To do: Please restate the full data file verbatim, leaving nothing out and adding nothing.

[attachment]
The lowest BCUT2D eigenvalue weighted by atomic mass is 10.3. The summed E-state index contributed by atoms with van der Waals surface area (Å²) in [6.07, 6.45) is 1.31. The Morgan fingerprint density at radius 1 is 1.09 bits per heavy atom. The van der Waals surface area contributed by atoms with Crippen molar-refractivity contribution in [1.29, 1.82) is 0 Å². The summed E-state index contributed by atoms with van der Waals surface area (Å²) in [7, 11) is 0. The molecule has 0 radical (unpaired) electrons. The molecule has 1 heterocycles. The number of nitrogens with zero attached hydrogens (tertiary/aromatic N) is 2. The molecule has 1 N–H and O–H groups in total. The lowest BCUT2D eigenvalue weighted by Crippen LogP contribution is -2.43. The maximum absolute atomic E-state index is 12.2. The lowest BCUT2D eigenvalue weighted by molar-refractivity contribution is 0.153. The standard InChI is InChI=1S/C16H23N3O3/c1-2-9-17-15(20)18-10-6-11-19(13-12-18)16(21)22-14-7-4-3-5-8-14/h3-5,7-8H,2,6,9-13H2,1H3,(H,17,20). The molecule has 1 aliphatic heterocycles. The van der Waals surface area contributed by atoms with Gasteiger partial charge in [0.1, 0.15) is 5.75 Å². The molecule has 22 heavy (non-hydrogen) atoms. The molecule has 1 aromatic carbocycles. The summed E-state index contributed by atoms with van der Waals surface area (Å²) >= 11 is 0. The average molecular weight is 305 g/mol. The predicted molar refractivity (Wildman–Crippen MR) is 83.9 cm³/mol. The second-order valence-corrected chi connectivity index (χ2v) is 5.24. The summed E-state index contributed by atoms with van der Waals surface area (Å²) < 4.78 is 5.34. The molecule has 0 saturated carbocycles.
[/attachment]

The lowest BCUT2D eigenvalue weighted by atomic mass is 10.3. The summed E-state index contributed by atoms with van der Waals surface area (Å²) in [6.07, 6.45) is 1.31. The Morgan fingerprint density at radius 1 is 1.09 bits per heavy atom. The van der Waals surface area contributed by atoms with Crippen molar-refractivity contribution in [1.29, 1.82) is 0 Å². The summed E-state index contributed by atoms with van der Waals surface area (Å²) in [7, 11) is 0. The molecule has 0 radical (unpaired) electrons. The molecule has 1 heterocycles. The number of nitrogens with zero attached hydrogens (tertiary/aromatic N) is 2. The molecule has 1 N–H and O–H groups in total. The lowest BCUT2D eigenvalue weighted by Crippen LogP contribution is -2.43. The maximum absolute atomic E-state index is 12.2. The lowest BCUT2D eigenvalue weighted by molar-refractivity contribution is 0.153. The standard InChI is InChI=1S/C16H23N3O3/c1-2-9-17-15(20)18-10-6-11-19(13-12-18)16(21)22-14-7-4-3-5-8-14/h3-5,7-8H,2,6,9-13H2,1H3,(H,17,20). The molecule has 1 aliphatic heterocycles. The van der Waals surface area contributed by atoms with Gasteiger partial charge in [0.1, 0.15) is 5.75 Å². The molecule has 22 heavy (non-hydrogen) atoms. The molecule has 1 aromatic carbocycles. The summed E-state index contributed by atoms with van der Waals surface area (Å²) >= 11 is 0. The average molecular weight is 305 g/mol. The predicted molar refractivity (Wildman–Crippen MR) is 83.9 cm³/mol. The second-order valence-corrected chi connectivity index (χ2v) is 5.24. The summed E-state index contributed by atoms with van der Waals surface area (Å²) < 4.78 is 5.34. The molecule has 0 saturated carbocycles.